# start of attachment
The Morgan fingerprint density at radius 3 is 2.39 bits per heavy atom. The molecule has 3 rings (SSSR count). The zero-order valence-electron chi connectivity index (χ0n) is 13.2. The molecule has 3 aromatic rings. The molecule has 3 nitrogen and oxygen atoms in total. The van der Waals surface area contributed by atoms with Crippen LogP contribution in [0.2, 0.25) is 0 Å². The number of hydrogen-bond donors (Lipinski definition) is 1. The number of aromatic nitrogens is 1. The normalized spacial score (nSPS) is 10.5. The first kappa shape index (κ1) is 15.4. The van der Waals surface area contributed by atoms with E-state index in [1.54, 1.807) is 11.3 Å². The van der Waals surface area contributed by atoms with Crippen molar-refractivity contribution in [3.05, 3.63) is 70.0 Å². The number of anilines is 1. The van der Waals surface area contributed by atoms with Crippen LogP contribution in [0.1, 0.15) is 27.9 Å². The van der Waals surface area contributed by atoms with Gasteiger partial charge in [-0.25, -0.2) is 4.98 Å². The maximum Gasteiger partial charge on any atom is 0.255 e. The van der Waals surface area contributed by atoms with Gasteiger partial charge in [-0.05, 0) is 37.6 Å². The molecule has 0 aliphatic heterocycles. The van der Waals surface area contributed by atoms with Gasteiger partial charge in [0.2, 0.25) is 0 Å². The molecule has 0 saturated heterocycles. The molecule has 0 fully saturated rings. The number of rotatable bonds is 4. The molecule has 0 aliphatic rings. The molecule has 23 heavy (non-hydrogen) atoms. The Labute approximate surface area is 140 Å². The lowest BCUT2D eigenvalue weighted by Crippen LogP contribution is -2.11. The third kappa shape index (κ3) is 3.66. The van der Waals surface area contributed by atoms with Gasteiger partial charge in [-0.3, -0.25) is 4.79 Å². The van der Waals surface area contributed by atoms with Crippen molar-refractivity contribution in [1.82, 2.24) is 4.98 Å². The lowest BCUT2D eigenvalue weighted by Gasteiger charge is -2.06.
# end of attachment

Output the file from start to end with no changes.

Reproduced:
The Morgan fingerprint density at radius 3 is 2.39 bits per heavy atom. The molecule has 3 rings (SSSR count). The zero-order valence-electron chi connectivity index (χ0n) is 13.2. The molecule has 3 aromatic rings. The molecule has 3 nitrogen and oxygen atoms in total. The van der Waals surface area contributed by atoms with Crippen LogP contribution in [0.2, 0.25) is 0 Å². The number of hydrogen-bond donors (Lipinski definition) is 1. The number of aromatic nitrogens is 1. The normalized spacial score (nSPS) is 10.5. The first kappa shape index (κ1) is 15.4. The van der Waals surface area contributed by atoms with E-state index in [1.54, 1.807) is 11.3 Å². The van der Waals surface area contributed by atoms with Crippen molar-refractivity contribution in [3.05, 3.63) is 70.0 Å². The number of anilines is 1. The van der Waals surface area contributed by atoms with Crippen LogP contribution in [0.1, 0.15) is 27.9 Å². The van der Waals surface area contributed by atoms with Gasteiger partial charge in [-0.25, -0.2) is 4.98 Å². The maximum Gasteiger partial charge on any atom is 0.255 e. The van der Waals surface area contributed by atoms with Gasteiger partial charge in [-0.05, 0) is 37.6 Å². The molecule has 0 aliphatic heterocycles. The van der Waals surface area contributed by atoms with Gasteiger partial charge in [0.2, 0.25) is 0 Å². The molecule has 0 saturated heterocycles. The molecule has 0 fully saturated rings. The number of rotatable bonds is 4. The molecule has 0 aliphatic rings. The molecule has 23 heavy (non-hydrogen) atoms. The Labute approximate surface area is 140 Å². The lowest BCUT2D eigenvalue weighted by Crippen LogP contribution is -2.11. The third kappa shape index (κ3) is 3.66. The van der Waals surface area contributed by atoms with Gasteiger partial charge in [-0.3, -0.25) is 4.79 Å². The van der Waals surface area contributed by atoms with Crippen molar-refractivity contribution in [1.82, 2.24) is 4.98 Å². The lowest BCUT2D eigenvalue weighted by Gasteiger charge is -2.06.